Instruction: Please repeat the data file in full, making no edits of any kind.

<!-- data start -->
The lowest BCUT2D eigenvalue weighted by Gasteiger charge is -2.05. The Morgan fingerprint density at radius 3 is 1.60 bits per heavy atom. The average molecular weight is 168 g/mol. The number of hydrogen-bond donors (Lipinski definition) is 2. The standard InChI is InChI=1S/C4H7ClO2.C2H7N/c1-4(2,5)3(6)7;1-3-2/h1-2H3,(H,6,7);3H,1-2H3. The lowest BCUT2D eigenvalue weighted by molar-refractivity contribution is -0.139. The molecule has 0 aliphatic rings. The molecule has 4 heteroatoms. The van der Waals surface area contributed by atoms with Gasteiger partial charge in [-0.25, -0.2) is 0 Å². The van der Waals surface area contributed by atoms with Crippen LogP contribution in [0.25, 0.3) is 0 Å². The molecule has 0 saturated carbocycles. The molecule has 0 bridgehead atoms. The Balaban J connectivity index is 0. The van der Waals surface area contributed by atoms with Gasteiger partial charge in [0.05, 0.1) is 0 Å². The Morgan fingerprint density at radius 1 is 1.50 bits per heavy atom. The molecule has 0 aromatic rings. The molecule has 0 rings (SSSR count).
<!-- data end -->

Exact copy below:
The lowest BCUT2D eigenvalue weighted by Gasteiger charge is -2.05. The Morgan fingerprint density at radius 3 is 1.60 bits per heavy atom. The average molecular weight is 168 g/mol. The number of hydrogen-bond donors (Lipinski definition) is 2. The standard InChI is InChI=1S/C4H7ClO2.C2H7N/c1-4(2,5)3(6)7;1-3-2/h1-2H3,(H,6,7);3H,1-2H3. The lowest BCUT2D eigenvalue weighted by molar-refractivity contribution is -0.139. The molecule has 0 aliphatic rings. The molecule has 4 heteroatoms. The van der Waals surface area contributed by atoms with Gasteiger partial charge in [-0.25, -0.2) is 0 Å². The van der Waals surface area contributed by atoms with Crippen LogP contribution in [0.25, 0.3) is 0 Å². The molecule has 0 saturated carbocycles. The molecule has 0 bridgehead atoms. The Balaban J connectivity index is 0. The van der Waals surface area contributed by atoms with Gasteiger partial charge in [0.05, 0.1) is 0 Å². The Morgan fingerprint density at radius 1 is 1.50 bits per heavy atom. The molecule has 0 aromatic rings. The molecule has 0 rings (SSSR count).